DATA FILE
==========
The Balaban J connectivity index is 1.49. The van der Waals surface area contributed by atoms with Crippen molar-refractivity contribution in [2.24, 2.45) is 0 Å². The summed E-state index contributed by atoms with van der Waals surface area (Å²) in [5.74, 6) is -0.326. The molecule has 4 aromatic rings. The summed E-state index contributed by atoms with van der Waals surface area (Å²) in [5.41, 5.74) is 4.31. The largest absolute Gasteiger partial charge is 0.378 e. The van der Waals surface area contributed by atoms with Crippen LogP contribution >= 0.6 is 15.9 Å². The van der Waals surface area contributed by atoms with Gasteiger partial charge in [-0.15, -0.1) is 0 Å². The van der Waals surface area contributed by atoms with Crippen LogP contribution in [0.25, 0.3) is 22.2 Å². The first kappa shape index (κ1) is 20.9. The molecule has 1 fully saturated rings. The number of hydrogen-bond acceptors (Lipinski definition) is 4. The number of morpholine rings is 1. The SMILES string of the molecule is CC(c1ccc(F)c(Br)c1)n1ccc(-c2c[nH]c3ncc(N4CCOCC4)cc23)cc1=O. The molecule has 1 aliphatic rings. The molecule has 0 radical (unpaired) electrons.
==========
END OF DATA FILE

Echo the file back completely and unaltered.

The Balaban J connectivity index is 1.49. The van der Waals surface area contributed by atoms with Crippen molar-refractivity contribution in [2.24, 2.45) is 0 Å². The summed E-state index contributed by atoms with van der Waals surface area (Å²) in [5.74, 6) is -0.326. The molecule has 4 aromatic rings. The summed E-state index contributed by atoms with van der Waals surface area (Å²) in [5.41, 5.74) is 4.31. The largest absolute Gasteiger partial charge is 0.378 e. The van der Waals surface area contributed by atoms with Crippen LogP contribution >= 0.6 is 15.9 Å². The van der Waals surface area contributed by atoms with Gasteiger partial charge in [-0.15, -0.1) is 0 Å². The van der Waals surface area contributed by atoms with Crippen LogP contribution in [0.25, 0.3) is 22.2 Å². The first kappa shape index (κ1) is 20.9. The molecule has 1 fully saturated rings. The number of hydrogen-bond acceptors (Lipinski definition) is 4. The number of morpholine rings is 1. The SMILES string of the molecule is CC(c1ccc(F)c(Br)c1)n1ccc(-c2c[nH]c3ncc(N4CCOCC4)cc23)cc1=O. The molecule has 1 aliphatic rings. The molecule has 0 radical (unpaired) electrons.